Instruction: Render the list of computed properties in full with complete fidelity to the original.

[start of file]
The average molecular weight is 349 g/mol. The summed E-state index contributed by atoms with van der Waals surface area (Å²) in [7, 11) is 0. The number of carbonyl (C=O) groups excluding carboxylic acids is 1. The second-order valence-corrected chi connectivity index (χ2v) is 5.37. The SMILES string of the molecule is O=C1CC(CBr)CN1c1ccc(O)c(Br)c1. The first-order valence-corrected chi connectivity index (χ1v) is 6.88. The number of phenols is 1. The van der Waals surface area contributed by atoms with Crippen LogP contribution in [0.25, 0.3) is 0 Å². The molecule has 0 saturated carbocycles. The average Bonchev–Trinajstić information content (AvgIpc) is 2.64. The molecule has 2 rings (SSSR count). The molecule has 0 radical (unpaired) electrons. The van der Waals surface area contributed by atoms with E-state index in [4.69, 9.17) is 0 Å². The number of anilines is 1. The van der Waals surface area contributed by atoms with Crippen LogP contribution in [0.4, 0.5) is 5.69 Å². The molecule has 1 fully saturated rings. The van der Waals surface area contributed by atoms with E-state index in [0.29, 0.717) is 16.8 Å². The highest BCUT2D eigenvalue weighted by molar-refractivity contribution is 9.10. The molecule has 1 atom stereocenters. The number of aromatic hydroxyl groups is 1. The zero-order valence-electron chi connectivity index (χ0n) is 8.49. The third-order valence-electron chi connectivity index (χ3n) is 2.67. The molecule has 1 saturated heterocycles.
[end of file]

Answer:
The average molecular weight is 349 g/mol. The summed E-state index contributed by atoms with van der Waals surface area (Å²) in [7, 11) is 0. The number of carbonyl (C=O) groups excluding carboxylic acids is 1. The second-order valence-corrected chi connectivity index (χ2v) is 5.37. The SMILES string of the molecule is O=C1CC(CBr)CN1c1ccc(O)c(Br)c1. The first-order valence-corrected chi connectivity index (χ1v) is 6.88. The number of phenols is 1. The van der Waals surface area contributed by atoms with Crippen LogP contribution in [0.25, 0.3) is 0 Å². The molecule has 0 saturated carbocycles. The average Bonchev–Trinajstić information content (AvgIpc) is 2.64. The molecule has 2 rings (SSSR count). The molecule has 0 radical (unpaired) electrons. The van der Waals surface area contributed by atoms with E-state index in [4.69, 9.17) is 0 Å². The number of anilines is 1. The van der Waals surface area contributed by atoms with Crippen LogP contribution in [0.4, 0.5) is 5.69 Å². The molecule has 1 fully saturated rings. The van der Waals surface area contributed by atoms with E-state index in [0.29, 0.717) is 16.8 Å². The highest BCUT2D eigenvalue weighted by molar-refractivity contribution is 9.10. The molecule has 1 atom stereocenters. The number of aromatic hydroxyl groups is 1. The zero-order valence-electron chi connectivity index (χ0n) is 8.49. The third-order valence-electron chi connectivity index (χ3n) is 2.67. The molecule has 1 saturated heterocycles.